Originally published on Thu September 13, 2012 4:25 pm
There's no ready euphemism for this, so be warned.
The New York City Board of Health voted unanimously today in favor of a new regulation that would require parents of young boys who undergo ritual circumcisions involving "direct oral suction" to sign a consent form first.
After a meeting of the Federal Open Market Committee, the Fed announced that it would spend $40 billion a month on mortgage-backed securities in an effort to stimulate the economy and drive the the unemployment rate down.
It would seem difficult to overlook something as large as a new species of monkey, but scientists had no idea about the lesula until just a few years ago when conservation biologist John Hart discovered a specimen being kept as a pet in the Democratic Republic of Congo.
In retrospect, the monkey's striking, almost humanlike face should have made it hard to miss, and Hart, who spoke with All Things Considered host Melissa Block, is the first to admit that this new monkey was apparently not such a mystery to the Congolese themselves.
Originally published on Fri September 14, 2012 3:46 pm
The intractable issues that led to the teachers' strike in Chicago are being argued about in states and school districts across the country.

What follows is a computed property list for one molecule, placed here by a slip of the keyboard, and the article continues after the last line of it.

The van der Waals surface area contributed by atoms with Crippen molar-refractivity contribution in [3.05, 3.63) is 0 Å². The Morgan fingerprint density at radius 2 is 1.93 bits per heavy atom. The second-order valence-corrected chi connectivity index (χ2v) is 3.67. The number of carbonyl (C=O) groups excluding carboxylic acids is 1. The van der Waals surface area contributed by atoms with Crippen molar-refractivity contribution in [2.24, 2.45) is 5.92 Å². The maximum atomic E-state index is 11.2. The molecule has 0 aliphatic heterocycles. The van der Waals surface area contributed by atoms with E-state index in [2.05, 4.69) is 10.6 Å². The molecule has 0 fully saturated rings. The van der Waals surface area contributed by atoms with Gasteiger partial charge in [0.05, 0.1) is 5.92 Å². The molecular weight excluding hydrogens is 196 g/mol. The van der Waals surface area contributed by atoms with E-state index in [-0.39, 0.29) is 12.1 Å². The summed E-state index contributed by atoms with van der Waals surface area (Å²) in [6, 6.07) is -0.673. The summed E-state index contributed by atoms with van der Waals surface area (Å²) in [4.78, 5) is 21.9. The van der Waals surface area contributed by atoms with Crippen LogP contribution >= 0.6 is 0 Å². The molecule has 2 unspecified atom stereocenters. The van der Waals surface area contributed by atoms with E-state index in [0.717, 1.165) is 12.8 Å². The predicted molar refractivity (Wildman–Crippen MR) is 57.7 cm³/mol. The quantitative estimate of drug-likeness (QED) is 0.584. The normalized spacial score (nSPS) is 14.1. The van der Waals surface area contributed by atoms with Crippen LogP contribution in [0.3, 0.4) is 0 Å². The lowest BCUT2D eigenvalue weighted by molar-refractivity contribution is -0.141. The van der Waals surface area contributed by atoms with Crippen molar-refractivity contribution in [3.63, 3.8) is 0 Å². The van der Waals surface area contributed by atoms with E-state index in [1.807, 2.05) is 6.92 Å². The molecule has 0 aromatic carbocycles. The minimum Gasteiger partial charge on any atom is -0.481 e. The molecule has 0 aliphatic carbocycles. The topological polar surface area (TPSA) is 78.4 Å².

The past decade has been a time of enormous ferment in education policy, with numerous new ideas and approaches being promoted by everyone from conservative think tanks to the well-heeled Bill & Melinda Gates Foundation to Obama administration officials.
Originally published on Thu September 13, 2012 2:56 pm
The three attacks on U.S. diplomatic missions this week have a common theme: all took place in countries where autocratic rulers were ousted last year and where new governments are still struggling to keep order.
Last year, many Americans were cheering on Arab Spring uprisings in Egypt, Libya and Yemen. Now the U.S. is the focus of violent anger over an anti-Islamic film produced in this country.
Originally published on Thu September 13, 2012 1:18 pm
After the attack that killed Ambassador Chris Stevens and three other Americans in Benghazi, Libya, President Barack Obama said yesterday that the United States would "work with the Libyan government to bring to justice" the people involved.